What You Need To Know About Lender Placed Manufactured Homeowners Insurance
February 16, 2018
When a home buyer takes out a chattel loan or a conventional mortgage to purchase a manufactured home, the lender can require the borrower to maintain adequate homeowners insurance over the life of the loan.
Additionally, the lender can stipulate the level of coverage, which is often identical to the loan amount. This provision allows the lender to protect his financial interest in the collateral of the loan against different insurable perils.
If the borrower fails to carry adequate insurance coverage on his or her manufactured home, the insurance clause specified as part of the terms and conditions of the loan gives the lender the right to purchase a homeowners insurance policy on behalf of the homeowner and bill the borrower for it. This type of insurance is commonly referred to as lender placed or force placed homeowners insurance.
It’s important to note, however, that not all manufactured home lenders include this provision in the terms and conditions of the loans they issue. But as force placing insurance has become a common practice within the mortgage industry, homeowners need to be aware of it. It is for this reason the current blog post looks at some important aspects any manufactured homeowner should know before applying for a manufactured home loan.
Common Circumstances when Lenders Might Enforce Force Placed Insurance
A manufactured home lender can force placed homeowners insurance when:
- The type and/or level of coverage doesn’t meet his requirements;
- The manufactured homeowner hasn’t provided proof of coverage; in this case, the lender can opt for forced placed homeowners insurance even though the homeowner has coverage in place;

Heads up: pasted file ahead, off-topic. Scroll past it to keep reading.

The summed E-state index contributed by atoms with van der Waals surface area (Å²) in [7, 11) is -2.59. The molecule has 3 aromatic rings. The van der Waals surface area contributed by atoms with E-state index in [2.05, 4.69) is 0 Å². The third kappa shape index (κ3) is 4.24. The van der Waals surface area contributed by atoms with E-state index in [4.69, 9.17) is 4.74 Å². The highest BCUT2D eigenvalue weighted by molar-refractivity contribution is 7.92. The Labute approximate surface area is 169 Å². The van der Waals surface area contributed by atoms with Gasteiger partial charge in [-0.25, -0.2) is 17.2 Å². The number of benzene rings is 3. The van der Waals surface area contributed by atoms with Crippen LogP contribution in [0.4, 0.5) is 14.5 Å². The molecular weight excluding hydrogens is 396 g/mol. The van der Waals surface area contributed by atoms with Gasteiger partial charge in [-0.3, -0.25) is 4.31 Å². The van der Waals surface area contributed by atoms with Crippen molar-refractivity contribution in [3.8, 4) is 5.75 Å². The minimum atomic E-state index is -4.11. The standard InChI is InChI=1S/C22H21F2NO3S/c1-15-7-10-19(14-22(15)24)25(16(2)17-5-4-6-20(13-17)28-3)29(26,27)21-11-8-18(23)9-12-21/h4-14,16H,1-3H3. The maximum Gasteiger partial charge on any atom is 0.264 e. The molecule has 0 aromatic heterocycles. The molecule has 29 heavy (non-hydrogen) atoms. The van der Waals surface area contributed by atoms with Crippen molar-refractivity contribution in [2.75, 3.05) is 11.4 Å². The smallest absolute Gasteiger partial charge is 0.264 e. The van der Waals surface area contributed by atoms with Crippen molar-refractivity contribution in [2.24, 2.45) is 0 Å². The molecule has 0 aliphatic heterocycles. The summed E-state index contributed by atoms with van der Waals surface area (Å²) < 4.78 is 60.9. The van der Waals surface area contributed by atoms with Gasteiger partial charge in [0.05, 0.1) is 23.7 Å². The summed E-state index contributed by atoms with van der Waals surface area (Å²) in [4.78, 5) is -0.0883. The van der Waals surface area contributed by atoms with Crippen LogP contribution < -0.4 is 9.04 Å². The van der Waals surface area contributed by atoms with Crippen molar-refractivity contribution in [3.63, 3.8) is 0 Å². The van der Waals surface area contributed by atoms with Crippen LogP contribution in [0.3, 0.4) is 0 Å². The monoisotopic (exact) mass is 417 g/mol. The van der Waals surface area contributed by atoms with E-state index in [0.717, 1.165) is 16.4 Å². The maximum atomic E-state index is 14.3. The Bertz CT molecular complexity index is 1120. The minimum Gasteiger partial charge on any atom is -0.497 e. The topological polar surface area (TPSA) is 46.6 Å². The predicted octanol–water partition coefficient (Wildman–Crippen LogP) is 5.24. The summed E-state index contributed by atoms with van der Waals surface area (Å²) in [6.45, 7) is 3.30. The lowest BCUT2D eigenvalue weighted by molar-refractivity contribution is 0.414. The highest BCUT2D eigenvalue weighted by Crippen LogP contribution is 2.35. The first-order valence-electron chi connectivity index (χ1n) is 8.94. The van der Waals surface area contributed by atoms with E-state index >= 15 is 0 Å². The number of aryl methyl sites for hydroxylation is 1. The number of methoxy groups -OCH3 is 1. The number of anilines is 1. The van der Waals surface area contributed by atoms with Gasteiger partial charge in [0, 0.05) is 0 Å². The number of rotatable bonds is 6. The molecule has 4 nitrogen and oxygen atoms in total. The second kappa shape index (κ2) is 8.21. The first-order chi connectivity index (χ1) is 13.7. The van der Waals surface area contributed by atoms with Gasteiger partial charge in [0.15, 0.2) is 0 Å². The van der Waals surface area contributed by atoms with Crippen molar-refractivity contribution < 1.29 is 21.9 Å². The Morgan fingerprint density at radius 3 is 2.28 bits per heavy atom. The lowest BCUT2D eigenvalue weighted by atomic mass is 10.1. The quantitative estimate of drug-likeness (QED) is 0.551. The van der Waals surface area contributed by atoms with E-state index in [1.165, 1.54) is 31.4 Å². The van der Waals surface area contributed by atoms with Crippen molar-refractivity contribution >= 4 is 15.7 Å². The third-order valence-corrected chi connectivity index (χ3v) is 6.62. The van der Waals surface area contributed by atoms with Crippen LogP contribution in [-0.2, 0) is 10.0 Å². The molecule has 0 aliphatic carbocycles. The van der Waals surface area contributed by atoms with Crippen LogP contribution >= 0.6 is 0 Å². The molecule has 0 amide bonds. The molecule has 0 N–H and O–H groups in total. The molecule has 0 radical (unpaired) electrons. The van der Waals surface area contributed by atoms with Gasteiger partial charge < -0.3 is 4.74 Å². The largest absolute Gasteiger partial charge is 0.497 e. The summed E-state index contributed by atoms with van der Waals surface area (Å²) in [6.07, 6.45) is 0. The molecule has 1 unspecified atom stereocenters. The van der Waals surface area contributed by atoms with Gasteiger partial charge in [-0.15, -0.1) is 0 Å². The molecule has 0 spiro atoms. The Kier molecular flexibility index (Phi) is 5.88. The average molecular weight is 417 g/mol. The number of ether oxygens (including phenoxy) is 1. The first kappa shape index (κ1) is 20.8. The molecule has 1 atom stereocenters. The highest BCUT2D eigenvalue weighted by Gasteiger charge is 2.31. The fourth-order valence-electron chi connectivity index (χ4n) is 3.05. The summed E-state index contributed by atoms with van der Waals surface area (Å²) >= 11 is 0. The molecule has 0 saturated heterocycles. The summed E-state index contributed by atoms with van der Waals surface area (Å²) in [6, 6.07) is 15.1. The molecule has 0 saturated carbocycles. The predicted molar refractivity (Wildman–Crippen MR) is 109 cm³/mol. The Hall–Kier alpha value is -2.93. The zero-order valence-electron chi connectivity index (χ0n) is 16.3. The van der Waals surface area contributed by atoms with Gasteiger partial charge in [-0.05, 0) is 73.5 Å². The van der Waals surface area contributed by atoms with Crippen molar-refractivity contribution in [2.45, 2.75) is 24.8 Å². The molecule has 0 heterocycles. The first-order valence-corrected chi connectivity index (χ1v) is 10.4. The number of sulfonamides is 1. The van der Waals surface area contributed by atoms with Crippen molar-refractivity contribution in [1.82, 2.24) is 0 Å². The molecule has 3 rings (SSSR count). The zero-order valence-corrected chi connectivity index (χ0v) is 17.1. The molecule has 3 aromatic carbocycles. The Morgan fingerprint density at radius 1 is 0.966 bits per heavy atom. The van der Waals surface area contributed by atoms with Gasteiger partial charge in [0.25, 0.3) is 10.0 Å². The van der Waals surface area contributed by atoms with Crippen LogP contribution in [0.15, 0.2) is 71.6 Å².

- The policy is canceled for non-payment of premium;
- The policy doesn’t show the lender as the mortgagee;
- The manufactured homeowner hasn’t purchased homeowner's insurance or has failed to renew it on time.
Although a manufactured home lender has the right to enforce force placed insurance in any of these situations, he must provide notice of the intent to purchase forced placed homeowner's insurance at least 45 days before ordering the policy, followed by a 15-day reminder notice, 30 days after the first letter. The manufactured homeowner can provide proof of insurance coverage until the end of the 45-day period to avoid the force placed insurance by the lender.
Lender Placed Homeowners Insurance Is Undesirable for Borrowers
There are two main reasons why forced placed homeowner's insurance is undesirable for a manufactured homeowner. First, it is usually more expensive than regular homeowner's insurance, particularly because this type of insurance is considered riskier. As a result, the monthly loan payment will increase substantially.
Second, forced placed homeowner's insurance provides less coverage than what a manufactured homeowner could get on his or her own. While a manufactured home loan insurance policy typically covers the home itself, additional structures like garages, decks, patios, sheds, etc., personal property, personal liability and additional living expenses, forced placed homeowner's insurance covers just the collateral for the loan, which is the manufactured home.
Sometimes, the lender doesn’t realize that a piece of property is adequately covered and decides to order forced placed homeowner's insurance. Although the lender needs to notify the borrower twice before charging for forced placed insurance, as mentioned above, the homeowner might fail to review the notice letters or might never receive them.
If a lender mistakenly buys forced placed homeowner's insurance, he must cancel the policy as soon as the homeowner provides proof of coverage. If the policy obtained by the borrower overlaps with the forced placed policy, the lender must refund any duplicate premiums paid by the homeowner during the overlapping period.
If you have any inquiries about our manufactured home insurance and loan products, please feel free to contact our professionals today.